Naturally, in a copycat league like the NFL, many fans are starting to wonder how to emulate the model established by the success of the Vikings, Jaguars and Eagles. For Redskins fans facing the possibility of losing Kirk Cousins to free agency or paying the franchise record holder upwards of $28 million a year or more, is investing heavily in the defense and saving money at the QB position a faster path to playoff success?

The question makes sense.

The answer, however, is much harder to explain.  

Let's dispel a few myths to start. The Eagles have a great defense, sure, but Philadelphia was getting fantastic quarterback play from second-year star Carson Wentz. He got hurt late in the regular season. Playing Foles was never the plan in Philadelphia, and the Eagles invested heavily in draft picks to trade up and acquire Wentz. Do not for a second think Philadelphia got Wentz on the cheap. 

Next up we have Keenum. Yes, he's cheap, with a salary of less than $2 million. He's also been terrific.

One of the more interesting QB situations in the last decade unfolded in Minnesota this season. Highly paid Sam Bradford ($18 million in 2017) got hurt, and Keenum took off like a rocket as the backup. In 14 starts he's completed 67 percent of his passes for more than 3,500 yards to go with 22 touchdowns against seven interceptions. The Vikes went 11-3 with Keenum at the helm in the regular season, and just logged an incredible 29-24 comeback win over the Saints in the divisional round. In the final seconds of the victory, Keenum threw the game-winning TD.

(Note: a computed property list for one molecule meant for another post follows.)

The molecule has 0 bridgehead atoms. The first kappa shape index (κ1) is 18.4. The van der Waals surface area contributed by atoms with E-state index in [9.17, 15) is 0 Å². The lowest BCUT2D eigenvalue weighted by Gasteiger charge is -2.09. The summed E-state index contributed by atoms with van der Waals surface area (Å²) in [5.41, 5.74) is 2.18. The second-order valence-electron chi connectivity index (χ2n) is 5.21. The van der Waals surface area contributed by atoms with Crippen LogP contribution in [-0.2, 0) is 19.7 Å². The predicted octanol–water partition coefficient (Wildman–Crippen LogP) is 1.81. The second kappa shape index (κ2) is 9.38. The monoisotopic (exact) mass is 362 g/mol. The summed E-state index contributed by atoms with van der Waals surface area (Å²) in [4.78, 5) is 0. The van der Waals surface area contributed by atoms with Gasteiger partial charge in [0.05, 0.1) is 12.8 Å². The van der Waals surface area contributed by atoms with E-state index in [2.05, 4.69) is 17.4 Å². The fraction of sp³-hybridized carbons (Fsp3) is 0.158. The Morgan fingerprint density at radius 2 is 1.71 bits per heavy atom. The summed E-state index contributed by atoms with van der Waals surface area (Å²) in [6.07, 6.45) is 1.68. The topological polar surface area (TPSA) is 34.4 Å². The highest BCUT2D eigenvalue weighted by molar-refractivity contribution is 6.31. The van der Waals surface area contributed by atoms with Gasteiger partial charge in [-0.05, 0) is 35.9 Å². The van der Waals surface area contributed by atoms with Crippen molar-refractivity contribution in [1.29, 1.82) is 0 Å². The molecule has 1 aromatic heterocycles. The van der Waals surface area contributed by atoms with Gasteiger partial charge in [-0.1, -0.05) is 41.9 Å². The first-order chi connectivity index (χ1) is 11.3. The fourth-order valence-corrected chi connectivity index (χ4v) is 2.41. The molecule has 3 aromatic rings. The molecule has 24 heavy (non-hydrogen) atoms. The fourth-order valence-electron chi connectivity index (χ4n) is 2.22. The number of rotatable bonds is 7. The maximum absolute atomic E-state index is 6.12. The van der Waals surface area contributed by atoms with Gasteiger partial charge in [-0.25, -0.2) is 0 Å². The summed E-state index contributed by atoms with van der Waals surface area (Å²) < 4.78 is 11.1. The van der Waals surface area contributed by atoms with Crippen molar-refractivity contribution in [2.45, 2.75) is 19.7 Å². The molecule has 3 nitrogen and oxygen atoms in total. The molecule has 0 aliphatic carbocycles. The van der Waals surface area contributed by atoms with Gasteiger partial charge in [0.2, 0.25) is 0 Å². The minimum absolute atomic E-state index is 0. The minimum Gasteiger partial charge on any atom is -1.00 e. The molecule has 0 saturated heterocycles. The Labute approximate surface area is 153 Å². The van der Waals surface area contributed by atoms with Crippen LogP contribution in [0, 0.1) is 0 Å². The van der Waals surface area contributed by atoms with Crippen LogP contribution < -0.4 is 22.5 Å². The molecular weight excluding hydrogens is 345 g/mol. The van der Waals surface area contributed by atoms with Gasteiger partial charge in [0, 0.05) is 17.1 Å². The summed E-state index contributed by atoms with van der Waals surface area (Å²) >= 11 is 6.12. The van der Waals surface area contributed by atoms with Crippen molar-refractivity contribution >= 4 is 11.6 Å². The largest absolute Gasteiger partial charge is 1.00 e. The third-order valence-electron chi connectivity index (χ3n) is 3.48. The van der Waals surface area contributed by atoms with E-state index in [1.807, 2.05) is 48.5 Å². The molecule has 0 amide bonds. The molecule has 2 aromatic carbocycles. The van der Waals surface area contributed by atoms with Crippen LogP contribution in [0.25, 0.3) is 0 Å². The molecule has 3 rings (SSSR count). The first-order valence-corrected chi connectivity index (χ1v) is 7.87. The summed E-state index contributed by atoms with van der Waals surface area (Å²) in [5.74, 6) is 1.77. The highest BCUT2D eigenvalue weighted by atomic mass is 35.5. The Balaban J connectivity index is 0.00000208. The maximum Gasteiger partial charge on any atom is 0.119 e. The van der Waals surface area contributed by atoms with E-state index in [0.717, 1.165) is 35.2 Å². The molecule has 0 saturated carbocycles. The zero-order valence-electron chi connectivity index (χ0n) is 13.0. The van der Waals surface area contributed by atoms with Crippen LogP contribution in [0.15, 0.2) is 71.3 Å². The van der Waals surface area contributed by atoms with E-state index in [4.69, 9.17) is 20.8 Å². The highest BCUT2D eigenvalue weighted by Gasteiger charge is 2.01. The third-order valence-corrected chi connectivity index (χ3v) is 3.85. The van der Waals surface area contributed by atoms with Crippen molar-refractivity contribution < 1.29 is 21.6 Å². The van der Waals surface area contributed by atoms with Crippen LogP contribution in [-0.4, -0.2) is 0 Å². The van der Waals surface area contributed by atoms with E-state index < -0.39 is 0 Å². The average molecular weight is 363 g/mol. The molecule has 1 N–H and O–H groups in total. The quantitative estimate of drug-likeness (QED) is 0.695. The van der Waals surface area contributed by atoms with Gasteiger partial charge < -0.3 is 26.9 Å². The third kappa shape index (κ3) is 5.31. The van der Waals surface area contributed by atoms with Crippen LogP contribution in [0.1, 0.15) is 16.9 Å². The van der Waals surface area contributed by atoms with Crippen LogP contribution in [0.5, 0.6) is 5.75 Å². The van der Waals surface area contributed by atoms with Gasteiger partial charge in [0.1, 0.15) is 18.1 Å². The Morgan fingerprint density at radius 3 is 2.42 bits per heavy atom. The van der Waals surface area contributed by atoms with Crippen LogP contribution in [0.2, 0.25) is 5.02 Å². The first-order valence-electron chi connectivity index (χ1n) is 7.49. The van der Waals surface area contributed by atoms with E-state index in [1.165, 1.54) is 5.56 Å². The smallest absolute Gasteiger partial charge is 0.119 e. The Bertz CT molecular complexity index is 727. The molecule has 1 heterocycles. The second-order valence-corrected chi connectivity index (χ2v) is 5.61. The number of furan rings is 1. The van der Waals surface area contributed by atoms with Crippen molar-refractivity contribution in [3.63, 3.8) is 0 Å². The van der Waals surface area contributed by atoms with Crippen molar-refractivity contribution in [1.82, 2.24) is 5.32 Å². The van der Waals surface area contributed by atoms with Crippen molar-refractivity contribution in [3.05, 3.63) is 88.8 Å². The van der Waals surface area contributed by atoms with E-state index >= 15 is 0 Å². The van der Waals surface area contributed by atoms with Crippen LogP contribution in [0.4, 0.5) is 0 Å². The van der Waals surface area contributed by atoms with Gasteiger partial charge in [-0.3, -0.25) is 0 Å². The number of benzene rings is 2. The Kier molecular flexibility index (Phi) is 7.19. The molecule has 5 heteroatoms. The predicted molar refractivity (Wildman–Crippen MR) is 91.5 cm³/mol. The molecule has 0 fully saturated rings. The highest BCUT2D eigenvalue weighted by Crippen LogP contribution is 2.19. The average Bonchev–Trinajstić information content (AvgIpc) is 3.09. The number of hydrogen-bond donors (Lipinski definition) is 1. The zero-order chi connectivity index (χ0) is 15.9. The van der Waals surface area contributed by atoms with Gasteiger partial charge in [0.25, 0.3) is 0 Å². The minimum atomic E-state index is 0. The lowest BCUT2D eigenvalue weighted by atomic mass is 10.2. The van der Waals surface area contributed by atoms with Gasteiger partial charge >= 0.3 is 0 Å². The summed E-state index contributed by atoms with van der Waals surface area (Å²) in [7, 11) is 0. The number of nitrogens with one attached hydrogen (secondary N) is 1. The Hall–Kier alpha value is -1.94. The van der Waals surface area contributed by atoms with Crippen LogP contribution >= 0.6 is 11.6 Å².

Lastly, there's Bortles. His numbers this year were decent. He runs a conservative offense and does a pretty good job. He threw for nearly 3,700 yards with 21 TDs against 13 INTs. He was plenty good for the Jaguars as they pulled off a stunning 45-42 upset in Pittsburgh in the divisional round last weekend. Jacksonville used a ton of draft capital to select Bortles with the No. 3 overall pick in 2014 and the team has already picked up his $19 million option for the 2018 season. Nothing cheap there. 

Beyond the quarterbacks, obviously, the Vikings, Eagles and Jags all have terrific defenses. Much of that came in the way of smart free agent decisions. 

Much of the success of the three defenses also came from good drafting, season after season. 

Jacksonville's 2016 draft haul is incredibly impressive. In the first three rounds, the Jags selected Jalen Ramsey, Myles Jack and Yannick Ngakoue. All three now start, and star, for the Jacksoville defense.